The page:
Many were furious when the site became a Target warehouse, a magnet for truck traffic. LVEJO is now working with elected officials on drafting city and state legislation that would regulate and limit new warehouse development, even as new warehouses are proposed in the area, including a controversial 15-acre plan on Little Village’s northern border.

LVEJO’s Acosta notes that environmental justice is “not only about electrification but land-use reform.”

“The reason why all these facilities are concentrated where they are is because of zoning, historically racist practices,” said Acosta, who is pursuing a doctorate in geography and GIS mapping at the University of Illinois. “We want to completely reform the way we do land-use planning and industrial planning, not forcing our communities to coexist with trucks every day. It’s also thinking about pedestrian and bicyclist access and safety, mobility justice.”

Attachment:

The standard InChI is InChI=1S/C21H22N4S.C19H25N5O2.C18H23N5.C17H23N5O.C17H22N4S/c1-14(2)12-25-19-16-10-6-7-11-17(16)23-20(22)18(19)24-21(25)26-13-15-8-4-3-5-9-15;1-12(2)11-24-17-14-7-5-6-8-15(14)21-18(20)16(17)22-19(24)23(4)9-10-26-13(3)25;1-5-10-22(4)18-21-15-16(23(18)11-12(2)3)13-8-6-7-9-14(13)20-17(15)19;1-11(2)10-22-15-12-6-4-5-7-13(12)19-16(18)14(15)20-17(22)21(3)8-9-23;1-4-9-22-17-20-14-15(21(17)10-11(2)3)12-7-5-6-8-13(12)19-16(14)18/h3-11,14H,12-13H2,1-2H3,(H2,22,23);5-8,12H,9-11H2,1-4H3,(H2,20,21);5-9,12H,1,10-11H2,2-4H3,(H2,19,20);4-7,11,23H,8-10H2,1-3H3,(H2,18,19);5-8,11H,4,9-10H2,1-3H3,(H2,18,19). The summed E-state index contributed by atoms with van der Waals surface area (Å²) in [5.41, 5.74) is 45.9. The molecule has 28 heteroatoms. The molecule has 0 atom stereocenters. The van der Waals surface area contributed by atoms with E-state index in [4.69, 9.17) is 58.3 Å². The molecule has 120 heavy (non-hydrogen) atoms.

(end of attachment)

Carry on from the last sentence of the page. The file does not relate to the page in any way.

Kari has written for the Vxartnews since January 2011. She is an author and journalist who worked for the Washington Post's Midwest bureau from 1997 through 2009. Her work has also appeared in the New York Times, Chicago News Cooperative, Chicago Reader and other publications. Based in Chicago, Kari covers Illinois, Wisconsin and Indiana as well as environmental justice topics.